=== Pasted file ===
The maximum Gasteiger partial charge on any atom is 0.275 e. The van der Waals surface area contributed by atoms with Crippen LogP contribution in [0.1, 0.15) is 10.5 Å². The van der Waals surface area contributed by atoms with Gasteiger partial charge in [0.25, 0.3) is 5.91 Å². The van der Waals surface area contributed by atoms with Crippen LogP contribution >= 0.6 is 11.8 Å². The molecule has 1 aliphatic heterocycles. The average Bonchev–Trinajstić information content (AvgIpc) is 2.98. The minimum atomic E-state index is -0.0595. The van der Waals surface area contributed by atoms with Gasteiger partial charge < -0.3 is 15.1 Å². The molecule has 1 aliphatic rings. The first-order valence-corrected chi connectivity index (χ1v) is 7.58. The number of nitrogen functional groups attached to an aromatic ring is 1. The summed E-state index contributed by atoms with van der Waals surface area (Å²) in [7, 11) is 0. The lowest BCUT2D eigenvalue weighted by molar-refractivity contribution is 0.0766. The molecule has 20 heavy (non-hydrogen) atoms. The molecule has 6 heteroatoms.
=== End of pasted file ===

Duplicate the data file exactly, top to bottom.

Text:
The maximum Gasteiger partial charge on any atom is 0.275 e. The van der Waals surface area contributed by atoms with Crippen LogP contribution in [0.1, 0.15) is 10.5 Å². The van der Waals surface area contributed by atoms with Gasteiger partial charge in [0.25, 0.3) is 5.91 Å². The van der Waals surface area contributed by atoms with Crippen LogP contribution >= 0.6 is 11.8 Å². The molecule has 1 aliphatic heterocycles. The average Bonchev–Trinajstić information content (AvgIpc) is 2.98. The minimum atomic E-state index is -0.0595. The van der Waals surface area contributed by atoms with Gasteiger partial charge < -0.3 is 15.1 Å². The molecule has 1 aliphatic rings. The first-order valence-corrected chi connectivity index (χ1v) is 7.58. The number of nitrogen functional groups attached to an aromatic ring is 1. The summed E-state index contributed by atoms with van der Waals surface area (Å²) in [7, 11) is 0. The lowest BCUT2D eigenvalue weighted by molar-refractivity contribution is 0.0766. The molecule has 20 heavy (non-hydrogen) atoms. The molecule has 6 heteroatoms.